The other night at our little gathering we had a boisterous time reading Matthew 13, Jesus’ parables of the kingdom. Here’s some things we learned from the Sower.
We saw that only one of the four soil types was described as “good soil”. A good farmer would surely be aware that the three inferior soils would not produce good crops. But this is not about a farmer. This is about a sower who sows not sparingly but widely and profusely, with joyous abandon.
We could see that the results of sowing seeds of the Kingdom of God vary. But here, the human heart is hidden from the sower’s view. Like Jesus, the sowers –his disciples—must sow generously and not prejudge whether certain ‘soils’ are worthy, even though they are aware that only the good soil will produce a crop.
“Whoever has ears, let them hear.” (Mat 13:9—17)
We were impressed that Jesus keeps stressing this. So it is a very important phrase, used 5 times in the Gospels, 8 times in Revelation, plus there are similar sayings scattered in the NT. We were deeply challenged to take note!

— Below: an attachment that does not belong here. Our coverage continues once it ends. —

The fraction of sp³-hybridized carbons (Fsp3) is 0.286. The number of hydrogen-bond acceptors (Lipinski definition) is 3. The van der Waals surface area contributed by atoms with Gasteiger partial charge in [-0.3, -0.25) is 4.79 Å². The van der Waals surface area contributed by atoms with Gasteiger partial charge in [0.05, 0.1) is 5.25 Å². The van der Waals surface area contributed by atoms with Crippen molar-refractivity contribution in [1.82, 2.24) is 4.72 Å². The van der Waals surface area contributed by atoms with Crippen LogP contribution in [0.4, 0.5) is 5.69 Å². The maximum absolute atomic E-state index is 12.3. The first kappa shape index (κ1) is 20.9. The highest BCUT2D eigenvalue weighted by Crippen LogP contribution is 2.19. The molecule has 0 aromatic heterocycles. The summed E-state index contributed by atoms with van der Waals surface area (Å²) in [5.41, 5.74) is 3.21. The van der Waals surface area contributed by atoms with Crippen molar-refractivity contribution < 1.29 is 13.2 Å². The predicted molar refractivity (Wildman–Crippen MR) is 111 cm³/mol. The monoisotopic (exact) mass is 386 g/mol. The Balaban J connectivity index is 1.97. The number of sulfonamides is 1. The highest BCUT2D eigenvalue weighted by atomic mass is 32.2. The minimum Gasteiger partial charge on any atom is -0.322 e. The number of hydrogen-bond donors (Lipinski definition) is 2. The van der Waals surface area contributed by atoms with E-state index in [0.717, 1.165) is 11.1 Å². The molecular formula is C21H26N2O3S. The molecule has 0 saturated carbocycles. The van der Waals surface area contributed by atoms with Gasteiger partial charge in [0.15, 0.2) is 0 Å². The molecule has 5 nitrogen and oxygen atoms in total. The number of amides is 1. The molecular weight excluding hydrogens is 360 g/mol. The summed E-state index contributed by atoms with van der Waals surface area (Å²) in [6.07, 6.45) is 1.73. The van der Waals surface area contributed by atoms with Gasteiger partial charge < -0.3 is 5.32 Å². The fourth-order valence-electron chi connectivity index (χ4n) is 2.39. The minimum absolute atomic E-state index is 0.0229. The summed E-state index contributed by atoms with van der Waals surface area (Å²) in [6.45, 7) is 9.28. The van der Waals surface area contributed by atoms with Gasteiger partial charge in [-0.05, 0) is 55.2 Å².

We noted the obvious: hearing is what ears are for! The Greek akouo (to hear) also means to obey, to heed, to act. The strong implication is that if understanding does not follow then it is critical that the listener finds out, asks. So this is what his disciples do. They ask.
He tells them and us that the knowledge of the secrets of the kingdom of heaven is given “to you”: “to you who have left everything to follow me”. These secrets are not even revealed to many prophets e.g., John-Baptist and “righteous” people.
Jesus assures us: There is abundance for those who see it, who hear it, who get it! Those in the Kingdom. To those outside the kingdom everything remains puzzling, parabolic, mysterious. Even what they have will be taken from them.
Of the crowds, Jesus quotes Isa 6:9,10: ‘You will be ever hearing but never understanding; you will be ever seeing but never perceiving. For this people’s heart has become calloused; they hardly hear with their ears, and they have closed their eyes. Otherwise they might see with their eyes, hear with their ears, understand with their hearts and turn, and I would heal them.’
We thought: what a terrible fate, to remain without this precious understanding.